This Week in Managed Care: May 19, 2017
May 19, 2017
May 19, 2017 – AJMC Staff
May 18, 2017 – Mary Caffrey
May 17, 2017 – Mary Caffrey
May 16, 2017 – Mary Caffrey
May 16, 2017 – Christina Mattina
May 15, 2017 – Christina Mattina
May 15, 2017 – Mary Caffrey
May 14, 2017 – Christina Mattina
May 12, 2017 – Mary Caffrey
This Week in Managed Care: May 19, 2017
This week, the top managed care stories included the White House budget director hinting at mandatory drug rebates in Medicare; a global cyberattack locked physicians out of patient records; and the National Diabetes Prevention Program released promising data from the first 4 years.
Trump’s budget director hints that Medicare could require drug rebates, seniors face large out-of-pocket costs for healthcare, and a cyberattack hit hospitals around the globe.
Welcome to This Week in Managed Care, I’m Laura Joszt.
Drug Rebates in Medicare
Could mandatory rebates be part of the answer to rising drug costs in Medicare?
While speaking last weekend at a conference at Stanford, Mick Mulvaney, President Donald Trump’s budget director, said rebates might be on the table. While mandatory discounts are required in Medicaid, they were left out of Medicare Part D as a condition of getting the program approved in 2006.
But that could change, as polls find both Democrats and Republicans are frustrated by rising drug costs.
According to The Washington Post, Mulvaney said, “We’ve floated the idea with the president, to be a little bit heavier-handed on the rebates they have to pay in order to drive the prices down.”
The Pharmaceutical Researchers and Manufacturers of America said mandatory rebates in Medicare would make it harder for seniors to have access to drugs and end up increasing costs for beneficiaries.
High Cost Burden in Medicare
Talk of price-fixing for Medicare drugs comes as a report from the Commonwealth Fund finds seniors are paying more than ever out-of-pocket for healthcare.
The report found that supplemental coverage can be expensive, and the lack of a cap on out-of-pocket costs means that 27 percent Medicare beneficiaries are spending at least 20 percent of their income on insurance premiums and other healthcare costs.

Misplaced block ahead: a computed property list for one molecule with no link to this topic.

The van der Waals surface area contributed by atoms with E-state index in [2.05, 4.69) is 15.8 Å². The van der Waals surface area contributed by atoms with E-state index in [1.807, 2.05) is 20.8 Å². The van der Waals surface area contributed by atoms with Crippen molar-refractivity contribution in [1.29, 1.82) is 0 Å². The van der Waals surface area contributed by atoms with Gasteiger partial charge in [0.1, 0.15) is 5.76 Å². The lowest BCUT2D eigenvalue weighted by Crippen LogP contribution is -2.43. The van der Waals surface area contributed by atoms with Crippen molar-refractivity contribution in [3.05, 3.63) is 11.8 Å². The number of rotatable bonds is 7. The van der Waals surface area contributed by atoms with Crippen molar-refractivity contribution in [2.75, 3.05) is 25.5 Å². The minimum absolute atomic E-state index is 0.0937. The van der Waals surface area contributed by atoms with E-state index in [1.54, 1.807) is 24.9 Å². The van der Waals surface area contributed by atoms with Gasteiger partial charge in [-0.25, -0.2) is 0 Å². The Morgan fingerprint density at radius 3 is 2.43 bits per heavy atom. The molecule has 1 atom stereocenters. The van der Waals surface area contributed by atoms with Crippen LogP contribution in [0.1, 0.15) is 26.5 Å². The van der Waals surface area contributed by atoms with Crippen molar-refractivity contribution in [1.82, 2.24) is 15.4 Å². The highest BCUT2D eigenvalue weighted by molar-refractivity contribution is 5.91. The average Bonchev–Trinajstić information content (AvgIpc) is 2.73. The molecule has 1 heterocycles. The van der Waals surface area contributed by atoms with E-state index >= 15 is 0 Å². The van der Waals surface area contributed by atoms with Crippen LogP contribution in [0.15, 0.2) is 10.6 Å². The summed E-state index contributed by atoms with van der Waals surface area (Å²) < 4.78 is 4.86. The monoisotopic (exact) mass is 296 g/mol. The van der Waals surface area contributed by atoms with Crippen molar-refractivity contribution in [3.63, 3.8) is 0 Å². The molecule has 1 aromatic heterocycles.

What’s more, those with both low incomes and poor health were most likely to have a high cost burden for healthcare. For example, dental care is not covered by traditional Medicare, which adds to the cost burden.
The study concluded: “As the single largest purchaser of healthcare in the country, Medicare policies directly influence insurance and care systems across the country. With a projected one-fifth of the population on Medicare by 2024, keeping beneficiaries healthy and financially independent is important to beneficiaries, their families, and the nation.”
A cyberattack that hit Great Britain’s National Health Service and affected hospitals across the globe locked physicians out of patient records and caused cancellation of surgeries last week.
By Monday, more than 200,000 hospitals, corporations, and agencies in 150 countries had been affected by the attack, which involved a ransomware bug that asked affected parties to pay a $300 fee in Bitcoins to re-gain access to their computers.
The hackers used a vulnerability that had been developed by the National Security Agency, which had been stolen and posted online. While Microsoft had developed a patch to fix it, many hospitals had not installed the repair—something the hackers knew.
The vulnerability of health systems to cyberattacks was a topic of the recent meeting of the ACO & Emerging Healthcare Delivery Coalition®.
Read coverage of our panel discussion about cybersecurity in healthcare.
Diabetes Prevention Results
The National Diabetes Prevention Program has produced promising results in its first 4 years, according to data reported this week in the journal Diabetes Care.
An analysis of results from nearly 15,000 adults who took part in the yearlong program between 2012 and 2016 found that the average person took part in 14 sessions over 172 days, with an average weight loss of 4.2%.
The study also found that 42% of the people met the exercise standard of 150 minutes per week.
Results showed that the greater the level of participation, the more weight people lost, and some programs made adjustments to the program design to keep people engaged after the first 16 weeks, before the maintenance period began.
Medicare is scheduled to start offering the Diabetes Prevention Program in January, after a pilot program showed a savings of $2650 over 15 months. Right now, diabetes accounts for $1 of every $3 spent in Medicare, and CMS is looking for ways to halt the number of people who progress to type 2 diabetes.
Special Issue of EBOTM
Richard Pazdur, MD, whose name is synonymous with breakthrough cancer therapies at FDA, has written a commentary on the new Oncology Center of Excellence for a special edition of Evidence-Based Oncology, which features coverage from the spring Oncology Stakeholders Summit.
Pazdur writes how the new Center of Excellence is a natural evolution of the FDA’s steps in recent years to bring life-saving therapies to patients as quickly as possible, and one made possible by former President Barack Obama’s National Cancer Moonshot Initiative, which was launched in his final State of the Union address.
Besides coverage of the Summit itself, the special issue features a perspective from the Institute for Clinical and Economic Review.
Read the special issue.
For all of us at the Managed Markets News Network, I’m Laura Joszt.
Thanks for joining us.